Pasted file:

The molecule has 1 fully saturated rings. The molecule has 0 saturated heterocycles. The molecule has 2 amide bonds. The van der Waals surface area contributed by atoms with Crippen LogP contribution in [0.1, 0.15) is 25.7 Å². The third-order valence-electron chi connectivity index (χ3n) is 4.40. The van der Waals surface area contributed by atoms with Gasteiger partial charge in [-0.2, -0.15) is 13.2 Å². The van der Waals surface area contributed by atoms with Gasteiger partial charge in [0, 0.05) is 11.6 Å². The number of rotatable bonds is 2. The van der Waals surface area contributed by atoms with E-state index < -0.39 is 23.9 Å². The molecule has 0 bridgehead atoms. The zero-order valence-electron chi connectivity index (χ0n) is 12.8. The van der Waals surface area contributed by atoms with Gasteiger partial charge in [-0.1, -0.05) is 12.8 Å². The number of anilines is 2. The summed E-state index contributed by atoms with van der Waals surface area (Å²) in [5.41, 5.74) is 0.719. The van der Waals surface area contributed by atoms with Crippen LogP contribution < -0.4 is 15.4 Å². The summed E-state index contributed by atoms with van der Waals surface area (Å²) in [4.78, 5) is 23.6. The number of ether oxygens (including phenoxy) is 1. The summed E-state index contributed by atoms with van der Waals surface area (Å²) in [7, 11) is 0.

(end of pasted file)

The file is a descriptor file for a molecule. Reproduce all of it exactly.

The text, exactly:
The molecule has 1 fully saturated rings. The molecule has 0 saturated heterocycles. The molecule has 2 amide bonds. The van der Waals surface area contributed by atoms with Crippen LogP contribution in [0.1, 0.15) is 25.7 Å². The third-order valence-electron chi connectivity index (χ3n) is 4.40. The van der Waals surface area contributed by atoms with Gasteiger partial charge in [-0.2, -0.15) is 13.2 Å². The van der Waals surface area contributed by atoms with Gasteiger partial charge in [0, 0.05) is 11.6 Å². The number of rotatable bonds is 2. The van der Waals surface area contributed by atoms with E-state index < -0.39 is 23.9 Å². The molecule has 0 bridgehead atoms. The zero-order valence-electron chi connectivity index (χ0n) is 12.8. The van der Waals surface area contributed by atoms with Gasteiger partial charge in [-0.1, -0.05) is 12.8 Å². The number of anilines is 2. The summed E-state index contributed by atoms with van der Waals surface area (Å²) in [5.41, 5.74) is 0.719. The van der Waals surface area contributed by atoms with Crippen LogP contribution < -0.4 is 15.4 Å². The summed E-state index contributed by atoms with van der Waals surface area (Å²) in [4.78, 5) is 23.6. The number of ether oxygens (including phenoxy) is 1. The summed E-state index contributed by atoms with van der Waals surface area (Å²) in [7, 11) is 0.